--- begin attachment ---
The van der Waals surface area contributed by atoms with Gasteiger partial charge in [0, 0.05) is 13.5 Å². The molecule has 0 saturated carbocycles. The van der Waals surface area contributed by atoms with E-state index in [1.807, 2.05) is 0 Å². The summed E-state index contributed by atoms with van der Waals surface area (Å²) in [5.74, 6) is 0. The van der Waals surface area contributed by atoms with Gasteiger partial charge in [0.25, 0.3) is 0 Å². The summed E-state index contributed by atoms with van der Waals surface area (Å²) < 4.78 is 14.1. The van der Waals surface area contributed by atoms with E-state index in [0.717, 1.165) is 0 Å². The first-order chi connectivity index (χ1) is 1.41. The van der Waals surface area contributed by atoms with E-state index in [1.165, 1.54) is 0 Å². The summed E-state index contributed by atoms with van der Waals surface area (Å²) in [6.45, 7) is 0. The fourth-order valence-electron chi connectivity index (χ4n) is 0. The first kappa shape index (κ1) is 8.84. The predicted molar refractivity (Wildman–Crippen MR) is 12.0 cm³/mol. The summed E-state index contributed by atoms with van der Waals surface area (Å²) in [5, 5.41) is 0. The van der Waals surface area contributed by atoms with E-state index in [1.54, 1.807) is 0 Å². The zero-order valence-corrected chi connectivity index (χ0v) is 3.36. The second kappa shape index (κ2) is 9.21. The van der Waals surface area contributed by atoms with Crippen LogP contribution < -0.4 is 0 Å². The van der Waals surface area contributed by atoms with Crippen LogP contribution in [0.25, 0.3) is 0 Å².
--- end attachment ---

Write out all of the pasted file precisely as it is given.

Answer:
The van der Waals surface area contributed by atoms with Gasteiger partial charge in [0, 0.05) is 13.5 Å². The molecule has 0 saturated carbocycles. The van der Waals surface area contributed by atoms with E-state index in [1.807, 2.05) is 0 Å². The summed E-state index contributed by atoms with van der Waals surface area (Å²) in [5.74, 6) is 0. The van der Waals surface area contributed by atoms with Gasteiger partial charge in [0.25, 0.3) is 0 Å². The summed E-state index contributed by atoms with van der Waals surface area (Å²) < 4.78 is 14.1. The van der Waals surface area contributed by atoms with E-state index in [0.717, 1.165) is 0 Å². The first-order chi connectivity index (χ1) is 1.41. The van der Waals surface area contributed by atoms with E-state index in [1.165, 1.54) is 0 Å². The summed E-state index contributed by atoms with van der Waals surface area (Å²) in [6.45, 7) is 0. The fourth-order valence-electron chi connectivity index (χ4n) is 0. The first kappa shape index (κ1) is 8.84. The predicted molar refractivity (Wildman–Crippen MR) is 12.0 cm³/mol. The summed E-state index contributed by atoms with van der Waals surface area (Å²) in [5, 5.41) is 0. The van der Waals surface area contributed by atoms with E-state index in [1.54, 1.807) is 0 Å². The zero-order valence-corrected chi connectivity index (χ0v) is 3.36. The second kappa shape index (κ2) is 9.21. The van der Waals surface area contributed by atoms with Crippen LogP contribution < -0.4 is 0 Å². The van der Waals surface area contributed by atoms with Crippen LogP contribution in [0.25, 0.3) is 0 Å².